NONGRAIN RAISING (NGR) is a stain that dries quickly, produces a transparent color and does not raise the grain. Lacquer sealer can be mixed with the stain so that you can combine staining and finishing in one operation.

   ALCOHOL STAINS are made from aniline dyes and alcohol. They have been used primarily for furniture repair work because they penetrate very well. These types of stains are rarely used for an entire project as they fade over time and your finish will have a washed out look in a few years.

   CUSTOM STAINS can be made by mixing one part polymerized linseed oil with three parts of paint thinner. Blend this combination with a small amount of burnt umber and burnt sienna. Yellow ocher will in many instances help in blending the color. Finishes today offer the woodworker a vast selection of products. There are traditional finishes like shellac and to new products that are jelled polyurethane with the stain included to speed the finishing process.

   WAXED FINISHES will create a dull luster finish with a minimal effort. There are special pigmented waxes available that allow you to stain and finish the wood in one operation. The wax should be heated before it is applied because it will penetrate the wood much better than when applied cold. Buff the surface and apply two or three times to achieve the gloss desired. Once you have rubbed wax into the surface you cannot apply another type of finish. The waxed surface will repel any other type of finish.

   TUNG OIL FINISHES offer some of the best finishes on the market today. Many of the finishes come in colors, which can be blended to achieve almost any color. Many manufacturers have a polyurethane base in their product, which makes the finish more durable. This finish is usually applied with a rag to flood the surface. This should be allowed to dry for 15 minutes and then wiped off. Successive coats can be wet sanded with 400-grit paper to create a finish that is durable and offers a moderate sheen.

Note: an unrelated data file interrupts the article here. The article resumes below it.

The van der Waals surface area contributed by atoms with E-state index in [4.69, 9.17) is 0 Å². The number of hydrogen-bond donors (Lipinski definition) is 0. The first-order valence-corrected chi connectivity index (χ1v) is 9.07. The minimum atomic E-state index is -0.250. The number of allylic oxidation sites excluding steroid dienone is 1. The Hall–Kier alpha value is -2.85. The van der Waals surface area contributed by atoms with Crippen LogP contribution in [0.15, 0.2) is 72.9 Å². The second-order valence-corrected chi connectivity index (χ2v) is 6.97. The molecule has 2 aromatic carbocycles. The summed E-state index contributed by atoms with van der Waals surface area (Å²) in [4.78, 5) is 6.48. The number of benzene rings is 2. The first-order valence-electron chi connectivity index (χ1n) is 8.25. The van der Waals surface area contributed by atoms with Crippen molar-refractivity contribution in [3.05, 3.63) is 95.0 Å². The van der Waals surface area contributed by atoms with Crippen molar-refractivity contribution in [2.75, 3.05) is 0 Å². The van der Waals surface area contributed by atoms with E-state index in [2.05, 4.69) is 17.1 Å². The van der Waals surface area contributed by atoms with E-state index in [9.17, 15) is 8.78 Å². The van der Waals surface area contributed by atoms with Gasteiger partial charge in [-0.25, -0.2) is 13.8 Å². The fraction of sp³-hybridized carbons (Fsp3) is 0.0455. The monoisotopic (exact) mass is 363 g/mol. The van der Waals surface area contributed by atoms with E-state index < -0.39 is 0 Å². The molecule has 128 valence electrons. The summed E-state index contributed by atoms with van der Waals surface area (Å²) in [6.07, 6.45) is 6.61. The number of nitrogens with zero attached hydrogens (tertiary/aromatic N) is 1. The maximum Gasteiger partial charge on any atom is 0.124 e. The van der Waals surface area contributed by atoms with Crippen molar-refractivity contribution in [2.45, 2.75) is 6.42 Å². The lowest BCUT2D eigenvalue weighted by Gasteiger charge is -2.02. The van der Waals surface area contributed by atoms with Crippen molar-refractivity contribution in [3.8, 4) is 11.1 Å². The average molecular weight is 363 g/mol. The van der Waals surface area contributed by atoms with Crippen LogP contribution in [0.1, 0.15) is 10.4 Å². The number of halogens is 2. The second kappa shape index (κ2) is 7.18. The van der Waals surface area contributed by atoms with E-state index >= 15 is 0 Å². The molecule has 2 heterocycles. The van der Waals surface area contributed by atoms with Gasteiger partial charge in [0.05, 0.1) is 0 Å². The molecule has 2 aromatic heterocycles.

SHELLAC FINISH is a traditional finish used on period furniture. The success of your finish depends on the freshness of the product. Shellac is sold in two colors. White shellac is relatively clear and will create a slight amber cast to the finish. Orange shellac, especially when used in a multicast finish, will cause amber, almost orange finish. Be sure and follow the directions on the package to cut the shellac. A one-pound cut is a good starting point for a beginner. Also, use the very best brush that you have, as it will assist in achieving a smooth finish.

   LACQUER FINISHES in most cases will achieve the finest of finishes for furniture. Lacquers are sold in four basic sheens: gloss, semigloss, dull and flat. Lacquer is a traditional sprayed finish, but there are products on the market that can be brushed on with relatively good success. All lacquers require a sanding sealer and these can be brushed or sprayed on. The best finish is achieved with a spray gun and many will find this application difficult. In many applications a small touch up gun or an airbrush will work for small projects.

   POLYURETHANE FINISHES are available in a clear finish as well as in a wide range of colors. These finishes are somewhat transparent, so each added layer will darken the color of the finish. These are some of the most durable of the finishes and in some applications can be used for exterior applications.

Brian Murphy
American Furniture Design Co